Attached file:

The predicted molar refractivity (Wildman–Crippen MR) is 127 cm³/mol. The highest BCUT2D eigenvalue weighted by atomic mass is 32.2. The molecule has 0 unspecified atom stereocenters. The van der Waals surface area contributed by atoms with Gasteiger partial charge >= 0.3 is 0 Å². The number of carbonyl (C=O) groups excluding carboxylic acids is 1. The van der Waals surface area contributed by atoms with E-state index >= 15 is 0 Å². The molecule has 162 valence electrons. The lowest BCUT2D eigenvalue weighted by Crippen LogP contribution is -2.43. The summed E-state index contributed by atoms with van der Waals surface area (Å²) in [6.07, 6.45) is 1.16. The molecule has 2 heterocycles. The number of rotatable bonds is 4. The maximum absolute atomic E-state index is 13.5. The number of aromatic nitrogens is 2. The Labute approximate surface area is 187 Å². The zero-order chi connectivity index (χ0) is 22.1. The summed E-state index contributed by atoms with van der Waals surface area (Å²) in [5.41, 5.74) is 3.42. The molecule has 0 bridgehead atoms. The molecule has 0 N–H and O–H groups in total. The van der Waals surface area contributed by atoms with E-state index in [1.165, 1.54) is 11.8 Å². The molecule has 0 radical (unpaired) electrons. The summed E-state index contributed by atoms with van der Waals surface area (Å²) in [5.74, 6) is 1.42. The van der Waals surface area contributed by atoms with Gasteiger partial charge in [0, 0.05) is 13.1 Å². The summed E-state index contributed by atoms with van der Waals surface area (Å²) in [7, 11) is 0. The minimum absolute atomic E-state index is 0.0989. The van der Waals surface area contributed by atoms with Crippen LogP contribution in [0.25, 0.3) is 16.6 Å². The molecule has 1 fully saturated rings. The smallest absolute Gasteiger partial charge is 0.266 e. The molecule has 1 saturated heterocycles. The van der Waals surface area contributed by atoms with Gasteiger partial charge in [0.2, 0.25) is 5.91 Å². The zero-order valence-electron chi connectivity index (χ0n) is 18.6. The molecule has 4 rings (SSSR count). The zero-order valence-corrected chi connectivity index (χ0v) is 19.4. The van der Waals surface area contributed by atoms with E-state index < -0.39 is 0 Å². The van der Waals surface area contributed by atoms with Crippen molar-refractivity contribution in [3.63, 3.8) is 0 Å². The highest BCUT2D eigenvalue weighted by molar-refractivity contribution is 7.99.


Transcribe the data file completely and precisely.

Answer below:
The predicted molar refractivity (Wildman–Crippen MR) is 127 cm³/mol. The highest BCUT2D eigenvalue weighted by atomic mass is 32.2. The molecule has 0 unspecified atom stereocenters. The van der Waals surface area contributed by atoms with Gasteiger partial charge >= 0.3 is 0 Å². The number of carbonyl (C=O) groups excluding carboxylic acids is 1. The van der Waals surface area contributed by atoms with E-state index >= 15 is 0 Å². The molecule has 162 valence electrons. The lowest BCUT2D eigenvalue weighted by Crippen LogP contribution is -2.43. The summed E-state index contributed by atoms with van der Waals surface area (Å²) in [6.07, 6.45) is 1.16. The molecule has 2 heterocycles. The number of rotatable bonds is 4. The maximum absolute atomic E-state index is 13.5. The number of aromatic nitrogens is 2. The Labute approximate surface area is 187 Å². The zero-order chi connectivity index (χ0) is 22.1. The summed E-state index contributed by atoms with van der Waals surface area (Å²) in [5.41, 5.74) is 3.42. The molecule has 0 bridgehead atoms. The molecule has 0 N–H and O–H groups in total. The van der Waals surface area contributed by atoms with E-state index in [1.165, 1.54) is 11.8 Å². The molecule has 0 radical (unpaired) electrons. The summed E-state index contributed by atoms with van der Waals surface area (Å²) in [5.74, 6) is 1.42. The van der Waals surface area contributed by atoms with Gasteiger partial charge in [0, 0.05) is 13.1 Å². The summed E-state index contributed by atoms with van der Waals surface area (Å²) in [7, 11) is 0. The minimum absolute atomic E-state index is 0.0989. The van der Waals surface area contributed by atoms with Crippen LogP contribution in [0.25, 0.3) is 16.6 Å². The molecule has 1 fully saturated rings. The smallest absolute Gasteiger partial charge is 0.266 e. The molecule has 1 saturated heterocycles. The van der Waals surface area contributed by atoms with Gasteiger partial charge in [0.2, 0.25) is 5.91 Å². The zero-order valence-electron chi connectivity index (χ0n) is 18.6. The molecule has 4 rings (SSSR count). The zero-order valence-corrected chi connectivity index (χ0v) is 19.4. The van der Waals surface area contributed by atoms with E-state index < -0.39 is 0 Å². The van der Waals surface area contributed by atoms with Crippen molar-refractivity contribution in [3.63, 3.8) is 0 Å². The highest BCUT2D eigenvalue weighted by molar-refractivity contribution is 7.99.